Tooling around

My philosophy when it comes to dressage and riding in general is pretty classical. I believe in creating a solid foundation of basics, and try to be disciplined in not skipping steps before progressing to the next thing. Sometimes my insistence on perfecting the basics of dressage holds me back from practicing new skills, but that’s another story for another time.

In general, I abhor tools that help riders cut corners. I’ll never be impressed by the horse that only goes ’round’ in side reins, or in an elevator bit. (Side story- when I first started riding Ivan I spent months retraining him in a snaffle, because his former trainer/consigner was trying to sell him as a 1st level horse in an elevator bit.) However, there are times when these ‘tools’ can find a place in a classically influenced program.

After many discussions with my dressage trainer, we decided to try riding Foster in draw reins to improve his canter transitions. Traditionally the weakest part of our tests, Foster loves earning 6’s by using his neck to pull himself into the transition, causing him to go momentarily hollow before coming back into the bridle. It’s been very hard to train out of him, because conformationally his underneck is a very big, strong muscle (though much smaller than it used to be). While he is not trying to be disobedient, I struggle physically with showing him how not to engage those muscles for balance. The use of draw reins in these transitions helps me maintain a round topline and connection, and I am quick to release and praise him, hopefully teaching him that this is the correct approach to transitions.

Coming back into the bridle

Coming back into the bridle

My last lesson was in draw reins, as I wanted a professional to watch the way I rode and confirm that I am using them in a correct way. I feel quite clumsy having so much in my hands, but I feel I’ve got the hang of it now. The plan is to ride in this way for 4 rides before taking them off, because obviously I don’t want to create dependency on them. This weekend was ride #2 in the reins, and I’m anxious to see how he goes in that first ride away from them.

Round canter is round

Round canter is round

Similarly in the jumping world, I have been exploring new bits. Generally I ride in a full cheek Waterford, which solved the issue of Foster’s bracing and rushing a couple years ago. Now that I feel like I have solid brakes, and need something with leverage to break the poll. I previously tried the Waterford Baucher, which made Foster break at the poll but also lowered his neck and sent him on the forehand. At the advice of my last lesson, we discussed a Wonder Bit, and I finally was able to try the below model yesterday.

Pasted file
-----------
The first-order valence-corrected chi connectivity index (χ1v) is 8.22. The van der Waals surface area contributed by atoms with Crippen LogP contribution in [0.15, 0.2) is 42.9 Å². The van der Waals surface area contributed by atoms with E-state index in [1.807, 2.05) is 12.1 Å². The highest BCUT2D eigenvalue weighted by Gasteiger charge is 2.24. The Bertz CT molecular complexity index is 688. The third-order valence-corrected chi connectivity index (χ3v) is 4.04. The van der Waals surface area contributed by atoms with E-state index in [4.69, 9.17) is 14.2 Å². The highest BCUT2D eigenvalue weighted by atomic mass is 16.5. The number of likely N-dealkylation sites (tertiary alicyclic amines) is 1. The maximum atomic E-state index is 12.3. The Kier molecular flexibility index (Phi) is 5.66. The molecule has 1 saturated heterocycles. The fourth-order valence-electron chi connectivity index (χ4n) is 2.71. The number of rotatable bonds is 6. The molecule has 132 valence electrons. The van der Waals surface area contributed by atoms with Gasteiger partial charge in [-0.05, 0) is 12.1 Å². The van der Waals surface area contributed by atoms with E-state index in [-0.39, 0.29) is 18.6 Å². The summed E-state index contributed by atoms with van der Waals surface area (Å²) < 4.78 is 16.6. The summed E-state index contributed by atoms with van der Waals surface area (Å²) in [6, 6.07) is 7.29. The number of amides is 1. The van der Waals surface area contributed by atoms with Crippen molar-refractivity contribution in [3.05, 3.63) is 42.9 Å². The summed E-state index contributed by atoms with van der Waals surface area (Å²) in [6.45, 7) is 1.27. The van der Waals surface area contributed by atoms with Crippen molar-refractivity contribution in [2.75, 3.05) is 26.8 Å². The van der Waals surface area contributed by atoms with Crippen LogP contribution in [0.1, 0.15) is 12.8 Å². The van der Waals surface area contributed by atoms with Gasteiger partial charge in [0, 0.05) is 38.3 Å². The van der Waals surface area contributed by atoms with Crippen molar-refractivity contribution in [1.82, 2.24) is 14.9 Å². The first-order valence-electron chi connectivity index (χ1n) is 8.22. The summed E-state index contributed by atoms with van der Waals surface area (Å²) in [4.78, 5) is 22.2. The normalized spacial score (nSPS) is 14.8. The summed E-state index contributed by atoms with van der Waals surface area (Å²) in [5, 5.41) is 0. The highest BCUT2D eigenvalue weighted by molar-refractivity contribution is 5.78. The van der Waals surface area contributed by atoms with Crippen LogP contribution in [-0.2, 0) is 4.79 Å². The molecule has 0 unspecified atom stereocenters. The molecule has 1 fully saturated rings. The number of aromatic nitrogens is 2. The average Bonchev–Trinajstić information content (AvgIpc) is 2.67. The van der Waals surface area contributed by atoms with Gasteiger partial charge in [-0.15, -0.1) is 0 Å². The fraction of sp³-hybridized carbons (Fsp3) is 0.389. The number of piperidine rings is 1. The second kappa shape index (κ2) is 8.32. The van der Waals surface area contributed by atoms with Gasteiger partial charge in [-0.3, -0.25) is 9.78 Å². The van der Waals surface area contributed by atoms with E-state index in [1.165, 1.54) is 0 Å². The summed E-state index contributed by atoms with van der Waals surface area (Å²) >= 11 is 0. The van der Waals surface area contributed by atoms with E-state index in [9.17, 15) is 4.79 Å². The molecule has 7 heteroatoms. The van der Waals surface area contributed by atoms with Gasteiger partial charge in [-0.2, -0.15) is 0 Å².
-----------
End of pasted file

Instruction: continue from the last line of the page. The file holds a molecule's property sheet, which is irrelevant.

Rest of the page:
metalab+loop+ring+gag+oval

Color me impressed- he was uphill, softer, and engaged, and I felt like I had good control without going overboard. I set up some fun jumps in the arena, including a faux (tarp) liverpool and fan oxer and played with bending lines and collection/lengthenings. Everything rode really well, and I’m hoping to repeat the experience and make sure it wasn’t just a fluke!

photo (8)

So overall, it’s been a weekend of experimenting and twinging our regular program to incorporate new tools.

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11 thoughts on “Tooling around

  1. I totally support the tactful use of draw reins in dressage. There are points where they are the least combative way of showing the horse the right way to do something. And this is coming from someone who had to rehab her horse through his aversion to contact, bred by some previous overuse of draw reins.

  2. I agree with you, it’s better to do things ‘properly’ in the first instance, but there are times when you need to use extra aids to get to a stage where you don’t need them! I’m also looking at a new jumping bit because traditionally oscar runs through the shoulder into jumps – excited to read more about your experience with this one!

    • I’m looking forward to trying the bit again, for sure!

      My last horse did something like what you described to fences- one exercise we tried was leg yielding to the fence, so that they only have one straight stride to the center of the fence before they jump. Just a thought I had!

  3. i think tools are appropriate when used correctly. megan from ‘a enter spooking’ left an insightful comment on my post about a similar topic: “Here’s what I do with artificial aids that are illegal in the show ring: ride in it one day, then ride the next day without it. If the horse is better the following day without it, it works and you should use it on occasion/regularly to fix the problem, riding enough without it to not become dependent on it. If the horse is worse the following day, it’s a bandaid and you shouldn’t use it at all.”

    anyways good luck with the new stuff!

  4. I’m in the same boat as Austen- I’m pretty sure Chimi was ridden in draw reins incorrectly and it’s been a process teaching him that the bit is ok! Heck he gets praised for sticking his nose out 😉

    Susan had VT use a german martingale with Little Bit to help her understand roundness. As soon as Bitty understood the concept she was back in normal reins- sometimes you really do need help b/c they are so much bigger and stronger than we are!

    • Aww, Chimi! Gosh, so difficult when they have been taught to avoid contact- thankfully he’s in good hands now!

      And that’s really interesting regarding Little Bit- I didn’t know that!

  5. Pingback: Wedding weekend, grumpy quads, and a clip job | A House on a Hill

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